huskies 273409 1920Military sled dogs became vital during WWI and kept many soldiers alive during that time. Here’s how these amazing animals helped soldiers survive. . Image by Viola ' from Pixabay.

How Military Sleds Dogs Became Vital During WWI

By Mike Powell
Special to the Doughboy.org web site 

When one thinks of war, snow doesn’t usually come into the picture. But part of World War I was fought in the Vosges, a mountain range in France. Soldiers had to contend with cold and snow as well as the other dangers of war.

As you may imagine, the snow presented challenges that didn’t exist in other areas. How would the soldiers get supplies, ammo, medicine and transport their injured soldiers back? Their horses found it difficult to move through snow, and when they did, it was slow going.

This is where sled dogs came into the picture. In July 1915, a French officer was tasked with finding 400 sled dogs of any breed before the winter hit, so they would be prepared.

Here’s how these military sled dogs became vital during WWI.

They Brought Soldiers Food & Water

Soldiers can only carry so much food with them, and horses couldn’t move easily through the snow to bring new supplies. In the cold, soldiers needed to stay fed so they’d be alert and have energy to move when necessary.

Sled dogs had no troubles moving across the snow to bring sleds laden with supplies. Because of their strength in numbers, they could also transport large amounts of food at one time. This ensured that the soldiers remained nourished and ready for combat.

They Brought More Ammunition

Running out of ammunition is a serious problem for soldiers. Thankfully, sled dogs could provide new arms and ammunition quickly and efficiently, keeping the soldiers armed and protected.

According to history, one of the most notable events was a team of 9 sled dogs pulling a sled loaded with 300kg of ammunition across 120km terrain that humans and horses had failed at.

Later in WWI the dogs also took on the roles of pulling carts mounted with machine guns. Using dogs to pull these mounted guns improved mobility and saved traveling time.

They Restored Downed Communications

Military sled dogs didn’t just take the soldiers supplies. Another important part of their job was restoring communications. Often, connections would go down due to being damaged out in the field, and sending men out to restore them was dangerous and tedious. Enter the sled dogs.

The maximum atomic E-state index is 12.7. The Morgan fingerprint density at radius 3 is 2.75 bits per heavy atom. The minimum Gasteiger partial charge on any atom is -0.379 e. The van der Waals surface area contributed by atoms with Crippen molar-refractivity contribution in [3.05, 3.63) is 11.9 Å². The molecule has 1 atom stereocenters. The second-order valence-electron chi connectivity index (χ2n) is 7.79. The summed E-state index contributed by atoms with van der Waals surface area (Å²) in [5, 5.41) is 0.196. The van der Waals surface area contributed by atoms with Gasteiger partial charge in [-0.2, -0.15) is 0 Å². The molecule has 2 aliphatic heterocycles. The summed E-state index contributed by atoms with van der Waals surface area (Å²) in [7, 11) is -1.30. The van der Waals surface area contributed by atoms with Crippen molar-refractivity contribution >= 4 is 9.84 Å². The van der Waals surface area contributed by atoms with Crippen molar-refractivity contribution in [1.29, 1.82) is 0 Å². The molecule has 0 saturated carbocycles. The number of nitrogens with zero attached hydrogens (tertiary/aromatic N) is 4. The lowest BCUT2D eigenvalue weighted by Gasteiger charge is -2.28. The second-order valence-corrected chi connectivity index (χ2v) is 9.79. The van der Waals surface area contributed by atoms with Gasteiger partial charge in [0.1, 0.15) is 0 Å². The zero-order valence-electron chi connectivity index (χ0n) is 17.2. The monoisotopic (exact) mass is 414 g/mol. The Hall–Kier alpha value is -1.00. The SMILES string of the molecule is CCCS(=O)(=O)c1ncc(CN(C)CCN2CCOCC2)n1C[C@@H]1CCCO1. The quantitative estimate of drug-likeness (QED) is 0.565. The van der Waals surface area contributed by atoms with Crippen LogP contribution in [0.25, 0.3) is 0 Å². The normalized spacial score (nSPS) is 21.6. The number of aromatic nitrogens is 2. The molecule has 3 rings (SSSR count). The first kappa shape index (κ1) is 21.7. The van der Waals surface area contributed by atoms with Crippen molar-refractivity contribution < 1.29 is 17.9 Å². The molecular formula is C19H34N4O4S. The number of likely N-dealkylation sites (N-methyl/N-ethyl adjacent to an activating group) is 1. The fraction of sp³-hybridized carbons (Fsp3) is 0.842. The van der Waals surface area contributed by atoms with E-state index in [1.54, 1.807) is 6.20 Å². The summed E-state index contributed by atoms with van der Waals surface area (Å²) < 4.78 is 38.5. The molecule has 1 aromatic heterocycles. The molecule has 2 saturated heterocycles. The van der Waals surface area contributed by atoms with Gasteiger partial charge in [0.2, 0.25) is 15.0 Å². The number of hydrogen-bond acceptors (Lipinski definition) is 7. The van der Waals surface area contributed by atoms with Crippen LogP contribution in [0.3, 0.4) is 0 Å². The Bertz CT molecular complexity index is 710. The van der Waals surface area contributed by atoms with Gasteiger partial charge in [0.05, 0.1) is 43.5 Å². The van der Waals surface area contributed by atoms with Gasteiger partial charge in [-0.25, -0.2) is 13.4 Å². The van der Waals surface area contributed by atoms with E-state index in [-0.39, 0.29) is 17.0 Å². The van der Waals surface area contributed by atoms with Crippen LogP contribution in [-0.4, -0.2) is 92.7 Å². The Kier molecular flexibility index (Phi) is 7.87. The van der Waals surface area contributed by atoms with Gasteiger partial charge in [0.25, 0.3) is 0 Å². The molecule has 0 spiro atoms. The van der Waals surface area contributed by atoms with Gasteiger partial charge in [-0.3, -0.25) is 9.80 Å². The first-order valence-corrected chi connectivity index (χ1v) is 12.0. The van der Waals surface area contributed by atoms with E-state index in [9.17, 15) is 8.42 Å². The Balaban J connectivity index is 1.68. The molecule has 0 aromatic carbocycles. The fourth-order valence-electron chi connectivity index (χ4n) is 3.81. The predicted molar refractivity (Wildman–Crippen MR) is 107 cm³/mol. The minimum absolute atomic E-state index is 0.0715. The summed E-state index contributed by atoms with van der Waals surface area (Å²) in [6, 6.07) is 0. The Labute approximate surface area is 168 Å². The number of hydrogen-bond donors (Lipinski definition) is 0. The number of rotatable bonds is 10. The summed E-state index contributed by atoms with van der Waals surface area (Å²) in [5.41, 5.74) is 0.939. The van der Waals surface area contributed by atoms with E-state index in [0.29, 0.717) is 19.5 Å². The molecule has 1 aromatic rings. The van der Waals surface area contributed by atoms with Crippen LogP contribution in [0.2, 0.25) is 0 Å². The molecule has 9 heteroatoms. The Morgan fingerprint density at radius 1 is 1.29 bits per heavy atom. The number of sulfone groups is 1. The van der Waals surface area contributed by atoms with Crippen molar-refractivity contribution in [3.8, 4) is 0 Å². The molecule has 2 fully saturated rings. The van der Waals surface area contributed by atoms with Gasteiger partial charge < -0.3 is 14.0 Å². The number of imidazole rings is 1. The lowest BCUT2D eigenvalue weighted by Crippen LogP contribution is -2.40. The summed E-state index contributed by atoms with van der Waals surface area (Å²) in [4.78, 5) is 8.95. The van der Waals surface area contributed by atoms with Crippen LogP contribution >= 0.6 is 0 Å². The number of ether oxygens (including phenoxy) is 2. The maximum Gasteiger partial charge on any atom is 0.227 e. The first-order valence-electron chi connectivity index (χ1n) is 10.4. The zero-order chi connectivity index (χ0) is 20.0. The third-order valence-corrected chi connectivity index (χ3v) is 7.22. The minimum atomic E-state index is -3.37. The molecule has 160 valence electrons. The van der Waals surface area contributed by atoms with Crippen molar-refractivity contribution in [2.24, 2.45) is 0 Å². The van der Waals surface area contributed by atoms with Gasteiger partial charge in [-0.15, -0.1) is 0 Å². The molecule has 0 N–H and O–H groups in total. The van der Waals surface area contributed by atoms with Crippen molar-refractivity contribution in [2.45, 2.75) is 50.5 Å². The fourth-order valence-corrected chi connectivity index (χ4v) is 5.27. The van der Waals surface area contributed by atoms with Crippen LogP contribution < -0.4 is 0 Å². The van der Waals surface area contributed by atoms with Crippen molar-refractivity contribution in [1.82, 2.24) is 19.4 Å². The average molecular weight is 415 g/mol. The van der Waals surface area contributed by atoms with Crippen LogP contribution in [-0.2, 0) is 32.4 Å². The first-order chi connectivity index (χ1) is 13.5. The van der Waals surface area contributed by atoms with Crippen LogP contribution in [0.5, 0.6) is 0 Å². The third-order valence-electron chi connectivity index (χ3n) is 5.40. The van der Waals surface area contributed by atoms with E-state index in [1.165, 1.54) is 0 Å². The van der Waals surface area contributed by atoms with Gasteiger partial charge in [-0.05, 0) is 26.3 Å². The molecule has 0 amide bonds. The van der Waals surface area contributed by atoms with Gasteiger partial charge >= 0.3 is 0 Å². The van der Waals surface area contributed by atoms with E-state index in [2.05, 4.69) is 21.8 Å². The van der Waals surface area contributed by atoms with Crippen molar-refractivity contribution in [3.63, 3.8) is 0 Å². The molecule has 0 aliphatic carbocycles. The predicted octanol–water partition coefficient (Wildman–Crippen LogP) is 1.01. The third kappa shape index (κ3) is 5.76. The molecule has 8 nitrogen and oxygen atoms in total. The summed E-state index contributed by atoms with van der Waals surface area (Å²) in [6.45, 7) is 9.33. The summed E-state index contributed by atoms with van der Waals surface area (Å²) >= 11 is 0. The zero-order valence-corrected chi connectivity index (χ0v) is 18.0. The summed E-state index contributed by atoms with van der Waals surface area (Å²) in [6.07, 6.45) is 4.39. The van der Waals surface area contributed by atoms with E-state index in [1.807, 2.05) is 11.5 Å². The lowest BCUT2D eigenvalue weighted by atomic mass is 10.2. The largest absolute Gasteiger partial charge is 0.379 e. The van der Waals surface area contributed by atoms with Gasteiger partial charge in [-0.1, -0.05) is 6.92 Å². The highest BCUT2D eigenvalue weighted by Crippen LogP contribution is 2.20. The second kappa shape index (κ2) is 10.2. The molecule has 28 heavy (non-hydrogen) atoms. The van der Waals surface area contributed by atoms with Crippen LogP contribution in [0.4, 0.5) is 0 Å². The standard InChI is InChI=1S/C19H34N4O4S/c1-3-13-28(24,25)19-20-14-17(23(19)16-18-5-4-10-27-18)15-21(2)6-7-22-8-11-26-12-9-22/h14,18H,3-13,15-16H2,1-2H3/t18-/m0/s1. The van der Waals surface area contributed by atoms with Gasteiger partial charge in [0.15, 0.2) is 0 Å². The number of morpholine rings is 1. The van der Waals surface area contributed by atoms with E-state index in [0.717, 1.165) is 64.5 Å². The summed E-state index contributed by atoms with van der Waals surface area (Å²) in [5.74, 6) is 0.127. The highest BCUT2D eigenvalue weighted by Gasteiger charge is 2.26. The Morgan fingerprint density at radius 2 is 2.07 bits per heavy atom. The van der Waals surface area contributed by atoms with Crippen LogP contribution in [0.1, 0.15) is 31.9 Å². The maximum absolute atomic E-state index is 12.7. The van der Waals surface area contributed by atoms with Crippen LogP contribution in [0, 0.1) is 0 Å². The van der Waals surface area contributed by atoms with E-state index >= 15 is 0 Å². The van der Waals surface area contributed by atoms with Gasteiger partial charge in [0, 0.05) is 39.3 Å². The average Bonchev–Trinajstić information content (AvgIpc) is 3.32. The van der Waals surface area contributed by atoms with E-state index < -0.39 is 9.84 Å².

One story tells of a team of sled dogs who laid out 30 kilometers of telephone cable to restore French connections! They deserve more than just a treat for that!

They Transported Wounded Soldiers

Transporting wounded soldiers back to safety is a difficult thing to do even in normal conditions. The snow presented a more extreme challenge, but thankfully sled dogs were more than equipped to handle it.

The dogs knew exactly where to go. Once fellow soldiers had strapped their wounded comrades to the sled, the dogs set off right back to base where the soldiers could be treated. This method of transporting soldiers was much faster than by horse or having them carried, so it’s likely many soldiers’ lives were also saved thanks to the dogs’ speed.

Conclusion

When thinking of war, dogs don’t often appear in one’s thoughts. But there’s no denying that military sled dogs played a vital part in WWI and without them it may have ended very differently. But these dogs endured the very same war experiences the humans did.

About half of these life-saving dogs died in combat, rendering them war heroes. But this was also the first time that dogs were awarded the same medal of honor as the human soldiers in the field—the Croix de Guerre.

If you wish to learn about these amazing dogs and how they made the journey to the Vosges, take some time to watch Code Name: Les Poilus d’Alaska.

Give your dog some extra love today and be grateful for their love and loyalty!



Mike Powell has loved dogs ever since he met his father’s military service dogs as a child. He writes about all things dog-related at Dog Embassy.


External Web Site Notice: This page contains information directly presented from an external source. The terms and conditions of this page may not be the same as those of this website. Click here to read the full disclaimer notice for external web sites. Thank you.